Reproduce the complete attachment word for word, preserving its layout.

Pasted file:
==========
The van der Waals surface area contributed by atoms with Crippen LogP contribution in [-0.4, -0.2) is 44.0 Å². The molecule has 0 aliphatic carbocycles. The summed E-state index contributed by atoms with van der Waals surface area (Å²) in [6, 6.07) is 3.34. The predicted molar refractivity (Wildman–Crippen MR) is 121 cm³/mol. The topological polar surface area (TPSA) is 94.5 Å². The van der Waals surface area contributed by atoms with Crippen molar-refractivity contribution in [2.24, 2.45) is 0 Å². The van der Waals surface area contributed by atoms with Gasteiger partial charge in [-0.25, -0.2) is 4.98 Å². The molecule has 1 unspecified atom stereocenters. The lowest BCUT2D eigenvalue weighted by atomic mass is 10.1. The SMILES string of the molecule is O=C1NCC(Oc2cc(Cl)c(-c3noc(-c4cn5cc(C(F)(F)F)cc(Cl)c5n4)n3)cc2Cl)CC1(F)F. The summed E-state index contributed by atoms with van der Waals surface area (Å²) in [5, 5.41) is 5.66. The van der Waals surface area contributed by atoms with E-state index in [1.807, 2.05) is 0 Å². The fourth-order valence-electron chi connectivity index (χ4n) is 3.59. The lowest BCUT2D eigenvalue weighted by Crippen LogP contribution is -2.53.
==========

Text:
The van der Waals surface area contributed by atoms with Crippen LogP contribution in [-0.4, -0.2) is 44.0 Å². The molecule has 0 aliphatic carbocycles. The summed E-state index contributed by atoms with van der Waals surface area (Å²) in [6, 6.07) is 3.34. The predicted molar refractivity (Wildman–Crippen MR) is 121 cm³/mol. The topological polar surface area (TPSA) is 94.5 Å². The van der Waals surface area contributed by atoms with Crippen molar-refractivity contribution in [2.24, 2.45) is 0 Å². The van der Waals surface area contributed by atoms with Gasteiger partial charge in [-0.25, -0.2) is 4.98 Å². The molecule has 1 unspecified atom stereocenters. The lowest BCUT2D eigenvalue weighted by atomic mass is 10.1. The SMILES string of the molecule is O=C1NCC(Oc2cc(Cl)c(-c3noc(-c4cn5cc(C(F)(F)F)cc(Cl)c5n4)n3)cc2Cl)CC1(F)F. The summed E-state index contributed by atoms with van der Waals surface area (Å²) in [5, 5.41) is 5.66. The van der Waals surface area contributed by atoms with E-state index in [1.807, 2.05) is 0 Å². The fourth-order valence-electron chi connectivity index (χ4n) is 3.59. The lowest BCUT2D eigenvalue weighted by Crippen LogP contribution is -2.53.